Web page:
Metals: Limits and Effects on Processing


Most surgical instruments are primarily made of metal. So, if you have some metal dissolved in the water, that shouldn’t be a problem, right? Uh, no. The metals in the instruments are generally carefully chosen for their application and finished and passivated for long life (generally). Adding metals to the surface of these materials can cause corrosion.


What’s passivation? It means that the surface of the metal has been made relatively inert to the environment in which it is used. Stainless steel is “stainless” (no, it isn’t, but it’s better than most steel) because it has been “pickled” in acid to cause the surface to be a stable, inert compound of the component metals in it, typically, carbon, chromium, and nickel in 300-grade stainless steel. Aluminum is self-passivating since aluminum oxide makes a hard, inert surface layer. Where does the oxygen come from? You’re breathing it. Copper is similar to aluminum as concerns self-passivation.


So what happens if you get some metal ions on a passive surface? You get corrosion. How? The metal that is deposited breaks the order of the passivation layer of the metal in the instruments leading to rust spots or stress-corrosion cracking. Which metals do this? Well, steel is mostly iron, so iron can be a problem. For this reason, iron is limited in AAMI TIR34:2014 to 0.1 mg/l (or ppm, same thing). Iron ions that deposit on a steel surface will rust and the rust will spread. Copper can also interact with the surfaces of instruments, and it has the same allowed limit as iron. Manganese is also a potential bad actor against stainless steel. Same limit, 0.1 ppm.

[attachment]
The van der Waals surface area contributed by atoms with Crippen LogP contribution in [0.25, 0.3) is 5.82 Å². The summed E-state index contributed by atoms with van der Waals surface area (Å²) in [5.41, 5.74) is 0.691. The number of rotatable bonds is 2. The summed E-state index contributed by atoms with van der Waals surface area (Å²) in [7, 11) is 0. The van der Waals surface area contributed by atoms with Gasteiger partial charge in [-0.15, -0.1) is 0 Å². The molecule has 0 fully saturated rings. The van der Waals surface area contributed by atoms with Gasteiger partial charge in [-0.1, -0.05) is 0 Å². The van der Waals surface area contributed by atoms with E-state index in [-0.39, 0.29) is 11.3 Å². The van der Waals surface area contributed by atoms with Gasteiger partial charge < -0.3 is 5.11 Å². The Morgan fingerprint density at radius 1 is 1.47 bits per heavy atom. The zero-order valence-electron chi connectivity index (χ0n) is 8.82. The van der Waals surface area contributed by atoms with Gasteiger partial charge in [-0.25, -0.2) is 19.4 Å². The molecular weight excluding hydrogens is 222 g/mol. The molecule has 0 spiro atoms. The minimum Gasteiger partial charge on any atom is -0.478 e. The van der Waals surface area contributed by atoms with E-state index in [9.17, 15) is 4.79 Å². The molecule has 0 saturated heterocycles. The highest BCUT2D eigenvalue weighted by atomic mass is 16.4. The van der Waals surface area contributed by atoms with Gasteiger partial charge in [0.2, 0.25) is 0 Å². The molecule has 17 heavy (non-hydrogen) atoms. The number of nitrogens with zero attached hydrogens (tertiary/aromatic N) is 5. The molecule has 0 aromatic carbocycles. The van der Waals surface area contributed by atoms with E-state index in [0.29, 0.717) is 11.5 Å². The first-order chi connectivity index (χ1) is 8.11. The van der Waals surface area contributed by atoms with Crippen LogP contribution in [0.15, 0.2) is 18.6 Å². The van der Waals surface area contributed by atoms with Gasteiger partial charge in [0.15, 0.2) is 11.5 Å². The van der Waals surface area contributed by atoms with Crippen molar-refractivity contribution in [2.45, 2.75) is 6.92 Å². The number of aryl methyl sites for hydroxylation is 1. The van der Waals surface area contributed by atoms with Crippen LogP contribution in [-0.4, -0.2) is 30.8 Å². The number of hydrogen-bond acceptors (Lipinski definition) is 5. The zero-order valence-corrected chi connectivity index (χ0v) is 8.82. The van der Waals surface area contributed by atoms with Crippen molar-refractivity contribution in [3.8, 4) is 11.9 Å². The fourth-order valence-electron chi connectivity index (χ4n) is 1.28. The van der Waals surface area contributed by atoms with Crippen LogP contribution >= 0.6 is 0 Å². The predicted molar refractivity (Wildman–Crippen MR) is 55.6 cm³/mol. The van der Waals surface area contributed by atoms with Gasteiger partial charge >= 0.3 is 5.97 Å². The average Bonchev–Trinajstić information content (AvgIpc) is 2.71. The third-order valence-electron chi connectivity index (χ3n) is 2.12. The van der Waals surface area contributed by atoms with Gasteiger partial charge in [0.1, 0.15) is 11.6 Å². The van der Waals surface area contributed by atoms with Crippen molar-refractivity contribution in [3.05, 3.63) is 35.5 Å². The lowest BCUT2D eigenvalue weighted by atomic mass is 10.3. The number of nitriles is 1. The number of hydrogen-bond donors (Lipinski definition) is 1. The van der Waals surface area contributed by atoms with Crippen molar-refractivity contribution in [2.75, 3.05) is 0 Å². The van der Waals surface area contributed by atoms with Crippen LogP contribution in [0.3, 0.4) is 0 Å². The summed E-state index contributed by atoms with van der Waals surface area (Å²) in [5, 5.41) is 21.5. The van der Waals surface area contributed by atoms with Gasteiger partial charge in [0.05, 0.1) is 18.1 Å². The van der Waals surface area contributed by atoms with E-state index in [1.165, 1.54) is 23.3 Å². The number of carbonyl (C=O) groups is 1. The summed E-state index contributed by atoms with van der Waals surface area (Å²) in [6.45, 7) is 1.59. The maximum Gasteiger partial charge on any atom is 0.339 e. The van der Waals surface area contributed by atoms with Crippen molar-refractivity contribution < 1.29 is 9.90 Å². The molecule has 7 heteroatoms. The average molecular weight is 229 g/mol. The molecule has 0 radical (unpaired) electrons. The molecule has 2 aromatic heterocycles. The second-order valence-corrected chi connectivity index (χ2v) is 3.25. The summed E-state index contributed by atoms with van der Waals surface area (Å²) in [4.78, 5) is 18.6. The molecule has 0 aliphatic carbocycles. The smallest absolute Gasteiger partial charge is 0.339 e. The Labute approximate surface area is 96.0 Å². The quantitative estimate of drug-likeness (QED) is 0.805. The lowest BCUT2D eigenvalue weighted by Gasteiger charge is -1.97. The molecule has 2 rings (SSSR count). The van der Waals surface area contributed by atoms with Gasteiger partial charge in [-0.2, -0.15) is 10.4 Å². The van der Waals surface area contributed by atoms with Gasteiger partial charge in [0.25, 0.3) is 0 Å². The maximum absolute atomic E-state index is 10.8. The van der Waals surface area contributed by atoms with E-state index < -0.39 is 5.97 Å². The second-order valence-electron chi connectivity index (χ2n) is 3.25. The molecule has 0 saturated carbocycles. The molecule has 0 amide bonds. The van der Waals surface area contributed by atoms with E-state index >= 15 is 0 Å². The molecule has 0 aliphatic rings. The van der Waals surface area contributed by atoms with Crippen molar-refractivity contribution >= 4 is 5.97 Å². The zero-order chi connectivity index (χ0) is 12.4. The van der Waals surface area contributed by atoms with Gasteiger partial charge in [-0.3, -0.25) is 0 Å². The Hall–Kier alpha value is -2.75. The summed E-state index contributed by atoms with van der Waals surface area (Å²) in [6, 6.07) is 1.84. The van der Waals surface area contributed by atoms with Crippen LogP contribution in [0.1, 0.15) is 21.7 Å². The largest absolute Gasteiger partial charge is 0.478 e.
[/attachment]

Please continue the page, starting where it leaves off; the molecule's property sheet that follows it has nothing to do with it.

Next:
If these elements are found in water that surgical instruments are processed in, they can and will find imperfections in the passivation layer and deposit there, acting as nuclei for corrosion. Once started, it will spread. Scary, no? Well I am writing this just before Halloween… Your water should be tested for these elements, which is easily done using test strips. If the levels are above the stated 0.1 ppm, you need to get a water specialist to assist you. See you next month!